LOWELL – Working behind the scenes, Green Mountain Power (GMP) attempted to engineer – and help finance – the purchase of the 586-acre farm of two of the harshest and most persistent critics of its proposed commercial wind project on Lowell Mountain.
GMP’s involvement was revealed to Don and Shirley Nelson at a September 14 meeting at their farm, which would border the wind project, by Gil Livingston, president of the Vermont Land Trust. Until late June of this year Mary Powell, president of GMP, was also chairman of the board of trustees of the Vermont Land Trust (VLT).
The Nelsons rejected the proposal.
Green Mountain Power said it would not play a financial role in the land purchase.
“Green Mountain Power was not involved in any financing,” said Dorothy Schnure, a spokesperson for the utility. “All we did was bring the parties together. We were trying to help the Nelsons.”
The next day, however, Trip Wileman, the Nelsons’ neighbor to the west whose land would host most of the wind project, said he had contemplated donating as much as $250,000 to help the land trust purchase the development rights to the Nelson farm. Mr. Wileman said he had asked Green Mountain Power if it would lend him the money.
“We discussed the possibility of using my royalty income to offset the price – to act as my bank,” Mr. Wileman said. “They were receptive to the possibility.”
Part of the deal, Mr. Wileman said, would have been a written agreement that the farm’s new owners would not oppose anything he chose to do with his land, including the GMP wind project that is now before the state Public Service Board (PSB).
The Nelsons have been granted intervener status in the PSB proceedings, and are expected to vigorously oppose the project. If they had sold by November, as the deal contemplated, they would presumably have lost their standing to play any formal role in opposition to the wind project.
Mr. Livingston said a sense of fairness led him to meet with the Nelsons to tell them that GMP would be involved in the purchase. He knew the Nelsons had strong feelings about the wind project, he said in a Sept. 16 interview.
“I was aware, certainly aware, that the Nelsons were opposed to the project, and would be disproportionately affected by it,” Mr. Livingston said. “That was the reason for Tuesday’s meeting.
Mr. Livingston said he first heard from GMP about the Nelson farm in February. “They had no specific idea in mind,” Mr. Livingston said of GMP. “They simply asked if we would be interested in working with them. We just talked about options.”
At that time, the Lowell Mountain project was a hot topic in town. The Town Meeting vote in favor of the project was preceded by a series of public meetings, organized in turn by GMP and its opponents, at which the Nelsons spoke against putting the turbines on the ridgeline overlooking their farm.
Although he didn’t identify the farm at the time, realtor Dan Maclure used it at the meetings in Lowell to support his argument that industrial-scale wind projects lower area property values. He talked of several prospective buyers who were excited by the property, but walked away after he told them of GMP’s plans. Originally offered at $1,500,000, the farm is now for sale for $1,070,000, Mr. Maclure said in a September 16 interview.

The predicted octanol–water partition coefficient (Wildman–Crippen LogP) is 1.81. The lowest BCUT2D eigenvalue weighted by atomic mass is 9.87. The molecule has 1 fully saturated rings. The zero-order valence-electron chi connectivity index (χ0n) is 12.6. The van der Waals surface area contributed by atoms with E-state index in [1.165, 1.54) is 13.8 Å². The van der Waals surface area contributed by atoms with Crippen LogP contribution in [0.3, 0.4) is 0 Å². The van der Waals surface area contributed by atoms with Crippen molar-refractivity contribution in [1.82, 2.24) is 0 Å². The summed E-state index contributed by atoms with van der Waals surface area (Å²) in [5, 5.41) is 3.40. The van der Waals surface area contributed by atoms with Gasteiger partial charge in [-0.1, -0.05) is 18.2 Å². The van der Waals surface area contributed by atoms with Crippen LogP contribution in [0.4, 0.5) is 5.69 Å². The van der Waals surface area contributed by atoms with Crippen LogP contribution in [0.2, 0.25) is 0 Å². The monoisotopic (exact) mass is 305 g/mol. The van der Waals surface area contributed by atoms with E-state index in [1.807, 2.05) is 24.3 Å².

Mr. Livingston said he never discussed the purchase of the Nelson farm with Ms. Powell, the president of GMP and, until late June, chairman of his board.
The land trust preserves farmland in Vermont by buying the development rights, leaving the owner free to sell the property as a working farm, at a price farm economics can support.
A potential buyer came to the VLT sometime last spring. He is Justin Poulin who, with his wife, Angie, and their two young daughters, runs a mixed farming operation on leased land in the town of Brookfield, just north of Randolph.
Mr. Poulin said he had been looking at farms and discussing other farms with VLT for more than a year. He saw the Nelson farm in a real estate ad, visited, and got to know the Nelsons.
“We really liked the farm,” Mr. Poulin said in a Sept.17 interview.
He was particularly drawn to the farm’s maple trees which, he estimated, could support between 10,000 and 12,000 taps. Mr. Nelson said later he was surprised by that estimate, since he hasn’t sugared on the farm.
But the price, Mr. Poulin said, “was not realistic without a conservation easement. Most farms aren’t realistic without a conservation easement.”
The problem, for VLT and the Poulins, was timing. They run a small herd of beef cattle on leased land that once belonged to Ms. Poulin’s grandfather. But the lease was only a verbal agreement with the original buyer, Mr. Poulin said, and his descendants decided the animals would have to go by November.
It can take a year, sometimes two years, for VLT to line up the funds to purchase the development rights to a particular farm, Mr. Poulin said.
Green Mountain Power had already expressed its interest in helping the Nelsons sell out.
“I introduced the Green Mountain Power folks to this young couple,” the VLT president said. “Green Mountain Power expressed an interest in helping the couple find the financing they would require.”
GMP turned to Mr. Wileman, the landowner said.
“Prior to my becoming involved, the Vermont Land Trust had approached Green Mountain Power” about buying the development rights to the Nelson farm, Mr. Wileman said.
“Green Mountain power said no, they were not interested. That’s when I became involved.”
“The deal was going to be with me,” Mr. Wileman said. “GMP is a utility. They don’t buy farms.”
“Green Mountain Power approached me when it became obvious they would have to have somebody contribute funds,” Mr. Wileman said. “They figured I might be interested.”
Mr. Wileman was interested, though he wanted a couple of things in return.
One was a right-of-way through the Nelson farm to provide access to what he called the “back side” of his extensive holdings of timberland on Lowell Mountain. Although the Nelsons and Wilemans are neighbors, they live in different communities that are 18 miles apart, by road. The only access to the Wileman property is through Lowell. The road to the Nelson’s farm rises out of Albany Village.
As long as the land has been in his family, Mr. Wileman said of the back side, “it had been effectively dead space.”